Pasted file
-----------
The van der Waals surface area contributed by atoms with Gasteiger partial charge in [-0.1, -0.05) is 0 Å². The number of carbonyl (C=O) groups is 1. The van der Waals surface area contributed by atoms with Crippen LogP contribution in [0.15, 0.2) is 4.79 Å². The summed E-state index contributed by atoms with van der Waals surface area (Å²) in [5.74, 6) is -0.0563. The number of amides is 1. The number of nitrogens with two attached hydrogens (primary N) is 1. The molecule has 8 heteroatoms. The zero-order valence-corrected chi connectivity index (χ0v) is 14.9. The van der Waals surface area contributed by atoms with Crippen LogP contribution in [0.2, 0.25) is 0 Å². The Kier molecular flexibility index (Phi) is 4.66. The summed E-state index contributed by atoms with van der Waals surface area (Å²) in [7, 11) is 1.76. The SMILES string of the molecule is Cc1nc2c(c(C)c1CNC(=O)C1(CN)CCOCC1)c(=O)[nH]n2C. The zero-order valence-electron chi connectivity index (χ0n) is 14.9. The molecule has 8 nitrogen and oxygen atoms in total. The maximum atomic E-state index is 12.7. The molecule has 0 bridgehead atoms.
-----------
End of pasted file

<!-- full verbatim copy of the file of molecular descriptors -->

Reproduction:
The van der Waals surface area contributed by atoms with Gasteiger partial charge in [-0.1, -0.05) is 0 Å². The number of carbonyl (C=O) groups is 1. The van der Waals surface area contributed by atoms with Crippen LogP contribution in [0.15, 0.2) is 4.79 Å². The summed E-state index contributed by atoms with van der Waals surface area (Å²) in [5.74, 6) is -0.0563. The number of amides is 1. The number of nitrogens with two attached hydrogens (primary N) is 1. The molecule has 8 heteroatoms. The zero-order valence-corrected chi connectivity index (χ0v) is 14.9. The van der Waals surface area contributed by atoms with Crippen LogP contribution in [0.2, 0.25) is 0 Å². The Kier molecular flexibility index (Phi) is 4.66. The summed E-state index contributed by atoms with van der Waals surface area (Å²) in [7, 11) is 1.76. The SMILES string of the molecule is Cc1nc2c(c(C)c1CNC(=O)C1(CN)CCOCC1)c(=O)[nH]n2C. The zero-order valence-electron chi connectivity index (χ0n) is 14.9. The molecule has 8 nitrogen and oxygen atoms in total. The maximum atomic E-state index is 12.7. The molecule has 0 bridgehead atoms.